The next Sitka Farmers Market is from 10 a.m. to 2 p.m. on Saturday, Aug. 4, at Alaska Native Brotherhood Hall (235 Katlian St.).The Sitka Local Foods Network is seeking volunteers to help set up tables and tents before the market starts, and to tear down and pack up the market after it ends. We need volunteers for all of the remaining markets (Aug. 4, 18, Sept. 1 and 15). If you have a strong back and helping hands, please contact Johanna Willingham at 738-8336 for more details.

• Chef at the Market recipes from the second Sitka Farmers Market of the season, July 21, 2012

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(Lori Adams, who owns Down-To-Earth U-Pick Garden and is a frequent vendor at the Sitka Farmers Market, will be writing a regular garden column in the Daily Sitka Sentinel this summer. The Sentinel is allowing us to reprint the columns on this site after they first appear in the newspaper. This column appeared on Page 4 of the Wednesday, July 18, 2012, edition of the Daily Sitka Sentinel.)

GARDENING IN SITKA

By Lori Adams

EVERYTHING I’VE LEARNED ABOUT GROWING FENNEL

I have to admit that up until about two years ago I didn’t even know what fennel was.  Florence Welsh recommended that I grow it because it does so well here in Sitka and is truly delicious. I am so glad I gave it a try.

Fennel has a round, slightly oval-shaped bulb that grows above the ground and looks sort of like a fat, short celery, while the tops look a lot like dill. If you eat fennel raw it tastes strongly of anise (licorice), but when cooked the flavor changes to this amazing mellow flavor I can’t even describe.

In preparation for growing fennel I like to amend the bed with seaweed in the fall and again in the spring. If the spring seaweed has a sprinkling of herring roe on it, it’s fine because fennel is a fairly heavy feeder. I start my seeds indoors mid-March and transplant them outside mid-April.

When transplanting the floppy, fragile starts, be sure to make a dish-shaped depression in the soil and then dig a hole in the center of the depression. Bury the starts deep enough in the hole to ensure that they are firmly supported with dirt and plant them with about 10-12 inch spacing. After they recover from transplant shock and begin to grow they will straighten out and become more stout.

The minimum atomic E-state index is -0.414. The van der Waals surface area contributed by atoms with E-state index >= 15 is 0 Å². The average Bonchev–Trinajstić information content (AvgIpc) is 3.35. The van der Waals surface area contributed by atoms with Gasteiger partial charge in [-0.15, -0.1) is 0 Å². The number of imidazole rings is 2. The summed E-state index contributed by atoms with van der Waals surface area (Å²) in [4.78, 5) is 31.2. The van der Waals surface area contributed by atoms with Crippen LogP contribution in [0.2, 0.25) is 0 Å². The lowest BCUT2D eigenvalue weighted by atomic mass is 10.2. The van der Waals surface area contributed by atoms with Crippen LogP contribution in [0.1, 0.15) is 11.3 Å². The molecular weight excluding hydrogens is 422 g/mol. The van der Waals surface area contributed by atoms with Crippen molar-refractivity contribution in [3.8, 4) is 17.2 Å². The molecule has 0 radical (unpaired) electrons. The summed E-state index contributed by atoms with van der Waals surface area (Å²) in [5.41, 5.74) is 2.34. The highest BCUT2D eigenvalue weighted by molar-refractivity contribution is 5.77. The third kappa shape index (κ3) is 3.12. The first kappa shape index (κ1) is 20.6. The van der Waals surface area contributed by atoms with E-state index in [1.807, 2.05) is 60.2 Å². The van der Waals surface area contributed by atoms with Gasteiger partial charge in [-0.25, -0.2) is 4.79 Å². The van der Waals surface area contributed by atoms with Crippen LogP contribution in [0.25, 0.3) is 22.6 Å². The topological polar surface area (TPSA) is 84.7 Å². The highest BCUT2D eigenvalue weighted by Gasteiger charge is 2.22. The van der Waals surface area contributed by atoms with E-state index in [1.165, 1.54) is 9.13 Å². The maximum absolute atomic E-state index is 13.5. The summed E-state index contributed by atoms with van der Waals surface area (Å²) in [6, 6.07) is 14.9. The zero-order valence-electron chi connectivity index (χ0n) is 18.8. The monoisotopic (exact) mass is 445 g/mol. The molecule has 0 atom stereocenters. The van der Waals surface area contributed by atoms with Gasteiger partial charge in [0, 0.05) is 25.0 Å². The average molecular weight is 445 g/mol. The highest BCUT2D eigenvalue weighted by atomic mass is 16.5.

It is a really good idea to mulch around each start with seaweed to keep the weeds down, feed the starts and retain moisture.  Cover the starts with row cover and for best results use hoop supports that will hold the cover up 2-3 feet off the ground.  Fennel has beautiful bushy foliage that can get quite tall and if the cover is too low it will break the foliage and make the plants very unattractive.

Fennel is ready to eat anytime you want to, but it is best to wait until it has reached maturity for maximum size. You’ve probably noticed the fennel in the grocery store produce aisle … the large, round, plump bulbs are white and the stems of the foliage are stout. My fennel never looks like that. The bulbs are smaller, more flat — almost disc-shaped — and greener in color.  The foliage and stems are more dainty and tender.

Sometimes a few plants will “bolt” and just send up a series of branches getting really tall. They are edible, but don’t amount to much. Adequate spacing usually minimizes bolting.

Because fennel matures so early you can successfully raise two plantings. You probably can plan to be able to start your first harvest mid to late July. If you take a sharp knife and cut the bulb loose leaving the root in the ground it is possible that the root will sprout up baby fennel for a second harvest.

But it is a more sure thing to start some more fennel seeds indoors around June 1, pull mature plants out of the ground root and all, amend the empty spot with compost and transplant new starts in the same spot. If you don’t have room indoors for starting more seeds just pop a new seed into the empty spots as you harvest mature plants.

Brought to you by Down-To-Earth U-Pick Garden

2103 Sawmill Creek Road

Open June-August / Monday to Saturday, 11 a.m. to 6 p.m.

747-6108 or 738-2241

http://downtoearthupick.blogspot.com/

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Mandolin player/guitarist/fiddler Ted Horner and pianist Julie Schmitt will provide musical entertainment during the second Sitka Farmers Market of the season, from 10 a.m. to 2 p.m. on Saturday, July 21, at Alaska Native Brotherhood Hall (235 Katlian St.).

Ted and Julie also performed during the first Sitka Farmers Market of the season on July 7. The SitNiks will perform music from Russia and other countries during the third Sitka Farmers Market of the summer on Aug. 4. The rest of the season’s musical lineup will be announced later.

Musicians interested in performing at future Sitka Farmers Markets can call market manager Johanna Willingham at 738-8836 or by e-mail at johanna.willingham@gmail.com.